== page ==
Welcome to Tumblr's first creative writing community.
Welcome to Tumblr's first creative writing community.
The only internship I did (besides on in high school) was between my junior and senior years of college, the summer of 2011, but it was the best thing I ever did for my “career” and having worked there is still serving me today. Don’t let people tell you that English majors and other liberal arts majors will have no job prospects after college—that’s bullshit. We just have to make more of an effort to bolster our resumes with extracurriculars and real-world skills and internships.
In March of 2011 I applied for one internship at Penguin. Their internships are paid and I have a good family friend who works there who offered to put in a good word for me, so I thought that’d be a good idea. But because Penguin’s such a huge publisher and they’re one of the rare ones who pay their interns, obviously everyone in the world applies there. So despite my high-up-in-the-ranks family friend, I didn’t even get called for an interview.
So I decided to go at it from a different approach.
I didn’t apply for any more internships until April, when I was finished with my finals. I had people start asking me about internship applications in December (maybe they were applying for Spring?), but you definitely don’t need to apply that early—chances are, a lot of summer internships won’t even be listed that early. If you start now, you’ll be fine.
I’m pretty sure I literally googled “publishing internships”, and it was there that I stumbled across the Mecca website of publishing jobs and internships—bookjobs.com. I still go there to check out the jobs every once in a while, but obviously you fine folks will need the internship tab.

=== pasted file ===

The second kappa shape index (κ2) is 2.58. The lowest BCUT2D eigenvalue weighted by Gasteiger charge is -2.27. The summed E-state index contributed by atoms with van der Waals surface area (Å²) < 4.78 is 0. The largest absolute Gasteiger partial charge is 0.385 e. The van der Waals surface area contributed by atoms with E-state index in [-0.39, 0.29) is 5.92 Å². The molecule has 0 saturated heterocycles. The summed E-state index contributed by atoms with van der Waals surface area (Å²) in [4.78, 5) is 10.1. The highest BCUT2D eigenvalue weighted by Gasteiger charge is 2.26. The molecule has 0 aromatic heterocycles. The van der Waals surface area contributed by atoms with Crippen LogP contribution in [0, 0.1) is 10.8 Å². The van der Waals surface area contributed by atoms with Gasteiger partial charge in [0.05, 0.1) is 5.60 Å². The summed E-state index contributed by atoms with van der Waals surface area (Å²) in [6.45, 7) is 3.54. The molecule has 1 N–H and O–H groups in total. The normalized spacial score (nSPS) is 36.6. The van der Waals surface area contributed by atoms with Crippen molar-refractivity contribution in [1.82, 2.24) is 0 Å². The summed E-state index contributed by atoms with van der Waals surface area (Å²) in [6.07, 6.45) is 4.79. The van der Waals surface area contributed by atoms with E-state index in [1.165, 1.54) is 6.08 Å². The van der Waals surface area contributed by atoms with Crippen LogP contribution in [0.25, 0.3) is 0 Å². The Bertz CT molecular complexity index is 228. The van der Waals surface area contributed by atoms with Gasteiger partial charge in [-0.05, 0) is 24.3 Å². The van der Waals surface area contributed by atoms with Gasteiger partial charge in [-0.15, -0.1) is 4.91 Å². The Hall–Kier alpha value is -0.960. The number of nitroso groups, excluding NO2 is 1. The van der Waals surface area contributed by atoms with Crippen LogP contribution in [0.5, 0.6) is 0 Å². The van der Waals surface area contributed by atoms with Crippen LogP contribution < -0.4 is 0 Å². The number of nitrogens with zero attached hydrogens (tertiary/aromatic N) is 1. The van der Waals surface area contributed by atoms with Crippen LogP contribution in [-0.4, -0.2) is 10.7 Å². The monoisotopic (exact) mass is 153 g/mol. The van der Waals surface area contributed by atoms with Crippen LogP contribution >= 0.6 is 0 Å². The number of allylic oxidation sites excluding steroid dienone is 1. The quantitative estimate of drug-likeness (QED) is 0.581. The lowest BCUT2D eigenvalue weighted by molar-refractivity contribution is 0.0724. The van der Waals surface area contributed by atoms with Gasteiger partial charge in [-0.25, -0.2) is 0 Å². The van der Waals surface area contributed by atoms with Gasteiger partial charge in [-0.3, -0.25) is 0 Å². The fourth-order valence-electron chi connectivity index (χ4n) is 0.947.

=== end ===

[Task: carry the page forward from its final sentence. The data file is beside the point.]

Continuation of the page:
I scrolled through every listing and added the ones that would work for me (time frame and location wise) to a list. Then I drafted up a cover letter for the first one and highlighted the company name in orange, as well as any other fields that I might need to change in subsequent drafts—for example, some companies were more tech-centric, so I referenced skills like knowing basic HTML, InDesign, and Photoshop, and talked about Yeah Write. But some were more lit/reading related, so I talked more about being an English major, my creative writing classes, etc.
Then I sent that cover letter and my resume to all 19 internships on my list, editing the bits an orange to the specific listing as I went (and, of course, turning all the orange type to black before I hit “send”). All in all it took me a couple of hours. (For more on formatting emailed applications, see the link at the bottom of this post.)
Also, a little side note—I decided in the last minute to talk about Yeah Write in my cover letter and list it on my resume. I ended up getting asked to interview for 5 internships, but only went to 2, both of which I was offered based on the fact that I ran a popular writing blog. If you don’t have a writing blog, that’s okay—you can start one now! You know how to use Tumblr, you savvy blogger you. Put up samples of your writing, thoughts on the current publishing market, and anything else that you think can round you out and make you look like a knowledgable candidate.
By the way—don’t forget that there’s that whole business side of publishing that they don’t really teach you as an English major. Anything you can do to beef up your knowledge of current bestsellers and the state of the industry will help you sound much more legit in your interview. Subscribing to website newsletters like Publishing Trendsetter, Shelf Awareness and Publishers Weekly are really helpful.
The interviews were very casual, basically just a meet and greet and an explanation of what the position would be like. I can’t speak for every potential intern employer, but it didn’t feel like there was a very high expectation that I was supposed to be able to answer specific questions about the industry—or any super difficult questions, for that matter. I just talked a little about myself. But again, I can’t speak for every interview you’ll have, just the ones I did!